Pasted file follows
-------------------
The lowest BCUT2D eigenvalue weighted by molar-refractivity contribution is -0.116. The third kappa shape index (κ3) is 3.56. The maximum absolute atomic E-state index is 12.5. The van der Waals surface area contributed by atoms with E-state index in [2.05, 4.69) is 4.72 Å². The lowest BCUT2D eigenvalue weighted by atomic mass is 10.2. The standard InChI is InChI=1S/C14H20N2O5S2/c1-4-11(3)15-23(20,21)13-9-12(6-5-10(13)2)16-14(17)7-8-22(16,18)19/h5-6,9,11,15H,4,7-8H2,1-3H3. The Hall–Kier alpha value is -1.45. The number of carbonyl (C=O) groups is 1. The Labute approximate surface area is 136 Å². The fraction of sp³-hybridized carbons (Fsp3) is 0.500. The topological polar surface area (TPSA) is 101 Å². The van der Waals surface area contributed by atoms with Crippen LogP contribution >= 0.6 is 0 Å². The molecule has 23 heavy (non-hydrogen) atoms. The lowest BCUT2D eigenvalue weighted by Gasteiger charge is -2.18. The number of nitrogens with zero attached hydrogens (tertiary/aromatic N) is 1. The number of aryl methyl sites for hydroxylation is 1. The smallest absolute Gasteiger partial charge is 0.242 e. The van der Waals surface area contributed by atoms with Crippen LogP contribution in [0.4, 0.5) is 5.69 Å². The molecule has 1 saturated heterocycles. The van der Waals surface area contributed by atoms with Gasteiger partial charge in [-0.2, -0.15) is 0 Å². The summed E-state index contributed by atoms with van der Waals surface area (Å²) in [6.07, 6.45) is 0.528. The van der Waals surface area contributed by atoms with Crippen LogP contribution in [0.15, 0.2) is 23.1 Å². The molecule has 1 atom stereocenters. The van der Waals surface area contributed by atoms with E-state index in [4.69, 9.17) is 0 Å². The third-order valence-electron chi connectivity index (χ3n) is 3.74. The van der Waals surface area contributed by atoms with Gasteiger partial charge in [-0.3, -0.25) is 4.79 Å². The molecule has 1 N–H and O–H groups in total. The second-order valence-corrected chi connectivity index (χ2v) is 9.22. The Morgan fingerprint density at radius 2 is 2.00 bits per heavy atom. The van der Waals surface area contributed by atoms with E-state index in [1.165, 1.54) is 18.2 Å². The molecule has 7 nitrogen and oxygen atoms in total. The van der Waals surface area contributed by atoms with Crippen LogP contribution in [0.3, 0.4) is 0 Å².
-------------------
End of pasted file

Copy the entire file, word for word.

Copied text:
The lowest BCUT2D eigenvalue weighted by molar-refractivity contribution is -0.116. The third kappa shape index (κ3) is 3.56. The maximum absolute atomic E-state index is 12.5. The van der Waals surface area contributed by atoms with E-state index in [2.05, 4.69) is 4.72 Å². The lowest BCUT2D eigenvalue weighted by atomic mass is 10.2. The standard InChI is InChI=1S/C14H20N2O5S2/c1-4-11(3)15-23(20,21)13-9-12(6-5-10(13)2)16-14(17)7-8-22(16,18)19/h5-6,9,11,15H,4,7-8H2,1-3H3. The Hall–Kier alpha value is -1.45. The number of carbonyl (C=O) groups is 1. The Labute approximate surface area is 136 Å². The fraction of sp³-hybridized carbons (Fsp3) is 0.500. The topological polar surface area (TPSA) is 101 Å². The van der Waals surface area contributed by atoms with Crippen LogP contribution >= 0.6 is 0 Å². The molecule has 23 heavy (non-hydrogen) atoms. The lowest BCUT2D eigenvalue weighted by Gasteiger charge is -2.18. The number of nitrogens with zero attached hydrogens (tertiary/aromatic N) is 1. The number of aryl methyl sites for hydroxylation is 1. The smallest absolute Gasteiger partial charge is 0.242 e. The van der Waals surface area contributed by atoms with Crippen LogP contribution in [0.4, 0.5) is 5.69 Å². The molecule has 1 saturated heterocycles. The van der Waals surface area contributed by atoms with Gasteiger partial charge in [-0.2, -0.15) is 0 Å². The summed E-state index contributed by atoms with van der Waals surface area (Å²) in [6.07, 6.45) is 0.528. The van der Waals surface area contributed by atoms with Crippen LogP contribution in [0.15, 0.2) is 23.1 Å². The molecule has 1 atom stereocenters. The van der Waals surface area contributed by atoms with E-state index in [4.69, 9.17) is 0 Å². The third-order valence-electron chi connectivity index (χ3n) is 3.74. The van der Waals surface area contributed by atoms with Gasteiger partial charge in [-0.3, -0.25) is 4.79 Å². The molecule has 1 N–H and O–H groups in total. The second-order valence-corrected chi connectivity index (χ2v) is 9.22. The Morgan fingerprint density at radius 2 is 2.00 bits per heavy atom. The van der Waals surface area contributed by atoms with E-state index in [1.165, 1.54) is 18.2 Å². The molecule has 7 nitrogen and oxygen atoms in total. The van der Waals surface area contributed by atoms with Crippen LogP contribution in [0.3, 0.4) is 0 Å².